According to the findings of new research, only about one out of five cancer drugs approved by federal regulators through a fast tracked early approval system end up being effective at helping patients survive.
The FDA offers an accelerated drug approval program to help get critical drugs to patients sooner. However, a new study indicates the program may not be approving effective drugs. Instead, the majority of the drugs approved early through the program don’t actually work.
The findings were published May 28, in the journal JAMA Internal Medicine.
The FDA’s accelerated approval program allows cancer drugs to be approved quickly if a pre-approval study can show some type of benefit in surrogate measures. Then after the drug is approved it must undergo post-approval studies to confirm the benefit in patients.
In this latest review, Harvard researchers conducted an updated review of 93 cancer drugs fast tracked to approval using the FDA’s accelerated approval program from December 1992 through May 2017.
The study indicated only 20% of drugs rapidly approved actually increased patient survival and helped them reach remission. The remaining drugs helped patients improve in other measures, such as tumor reduction, which are not directly correlated to cancer survival.
Surrogate measures are allowed by the FDA to stand-in for actual measures, like overall survival rates. Instead, researchers can use measures like survival without the cancer progressing further or tumor reduction. These measures don’t predict clinical benefit, effectiveness, or survival, but the FDA allows these measures as predictions of a “good” cancer drug.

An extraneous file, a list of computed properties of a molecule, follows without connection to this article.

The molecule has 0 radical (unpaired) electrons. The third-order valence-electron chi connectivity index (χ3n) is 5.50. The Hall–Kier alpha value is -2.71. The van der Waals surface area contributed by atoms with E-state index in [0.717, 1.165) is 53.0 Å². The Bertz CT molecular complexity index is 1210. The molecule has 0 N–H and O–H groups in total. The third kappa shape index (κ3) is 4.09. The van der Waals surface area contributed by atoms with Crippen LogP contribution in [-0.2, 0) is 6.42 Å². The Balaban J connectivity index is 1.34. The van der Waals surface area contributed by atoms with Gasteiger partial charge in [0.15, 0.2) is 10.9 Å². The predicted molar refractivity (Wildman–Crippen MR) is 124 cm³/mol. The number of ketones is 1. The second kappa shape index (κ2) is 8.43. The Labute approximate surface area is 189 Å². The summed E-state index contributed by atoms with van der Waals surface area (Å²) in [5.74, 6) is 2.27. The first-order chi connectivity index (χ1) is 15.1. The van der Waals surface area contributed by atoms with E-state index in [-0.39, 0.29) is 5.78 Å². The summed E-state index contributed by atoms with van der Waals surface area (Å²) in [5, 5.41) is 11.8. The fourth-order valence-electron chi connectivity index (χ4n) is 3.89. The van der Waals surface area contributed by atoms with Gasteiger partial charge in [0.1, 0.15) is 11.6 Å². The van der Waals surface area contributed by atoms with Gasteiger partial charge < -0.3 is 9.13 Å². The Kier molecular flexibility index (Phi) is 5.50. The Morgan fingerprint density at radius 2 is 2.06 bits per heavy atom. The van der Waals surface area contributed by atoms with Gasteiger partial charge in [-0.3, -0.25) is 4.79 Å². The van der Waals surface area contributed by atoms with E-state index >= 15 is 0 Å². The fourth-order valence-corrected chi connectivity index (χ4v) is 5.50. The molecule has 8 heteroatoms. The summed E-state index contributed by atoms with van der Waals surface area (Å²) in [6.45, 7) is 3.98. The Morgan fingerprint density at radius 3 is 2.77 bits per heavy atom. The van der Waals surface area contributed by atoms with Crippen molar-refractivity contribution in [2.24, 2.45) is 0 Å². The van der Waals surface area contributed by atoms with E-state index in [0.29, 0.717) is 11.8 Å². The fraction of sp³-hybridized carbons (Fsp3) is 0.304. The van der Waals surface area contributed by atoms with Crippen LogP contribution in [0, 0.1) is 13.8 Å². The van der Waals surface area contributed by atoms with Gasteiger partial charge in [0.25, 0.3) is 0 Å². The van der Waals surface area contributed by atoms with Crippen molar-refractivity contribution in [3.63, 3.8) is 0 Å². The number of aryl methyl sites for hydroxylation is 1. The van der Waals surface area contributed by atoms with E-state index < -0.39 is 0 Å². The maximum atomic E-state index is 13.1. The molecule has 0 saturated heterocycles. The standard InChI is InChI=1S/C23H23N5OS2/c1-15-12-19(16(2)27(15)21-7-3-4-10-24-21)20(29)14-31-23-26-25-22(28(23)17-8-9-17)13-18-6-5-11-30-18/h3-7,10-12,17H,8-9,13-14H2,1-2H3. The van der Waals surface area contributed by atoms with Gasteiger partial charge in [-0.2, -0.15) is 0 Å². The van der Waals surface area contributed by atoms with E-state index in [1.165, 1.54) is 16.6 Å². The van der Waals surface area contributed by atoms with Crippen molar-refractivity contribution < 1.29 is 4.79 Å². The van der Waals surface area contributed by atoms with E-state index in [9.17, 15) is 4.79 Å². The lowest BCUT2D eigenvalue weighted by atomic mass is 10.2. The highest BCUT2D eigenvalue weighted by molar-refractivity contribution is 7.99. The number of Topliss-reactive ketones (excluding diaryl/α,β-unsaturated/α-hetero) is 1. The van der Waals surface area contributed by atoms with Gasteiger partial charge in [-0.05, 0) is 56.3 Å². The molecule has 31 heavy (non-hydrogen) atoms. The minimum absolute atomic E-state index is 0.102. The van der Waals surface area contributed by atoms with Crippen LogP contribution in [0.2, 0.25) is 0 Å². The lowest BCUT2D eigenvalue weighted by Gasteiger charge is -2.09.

According to those surrogate measures, 51 of the studies showed clinical benefit. In one case, the FDA approved a drug even though it did not even meet any surrogate measures. However, the new review of the studies indicated only 19 studies showed clinical benefit or improvement in overall survival when those surrogate measures were removed.
Some of the drugs shown to be ineffective, but that still received FDA approval, included Avastin for gliobastoma; Keytruda for urothelial, and for head and neck cancer; and Opdivo for melanoma. However, the FDA says the accelerated approval method is successful because only 5% of drugs approved this way are withdrawn after going to market. It does not account for the drugs that made it to the market, but aren’t effectively treating cancer.
A similar study published in 2017 concluded new medications that are approved through the accelerated program are more likely to need a warning label update for serious life-threatening side effects after patients begin using the drugs. In fact, one-third of all drugs approved this way require safety updates.
Researchers indicate a reassessment of the accelerated program requirements should be conducted to obtain more clinically meaningful information on drugs that patient’s will use.
They also emphasized the study wasn’t meant to criticize the FDA and the accelerated process. Instead, it’s meant to better serve cancer patients and help create drugs that will help patients live longer and better lives.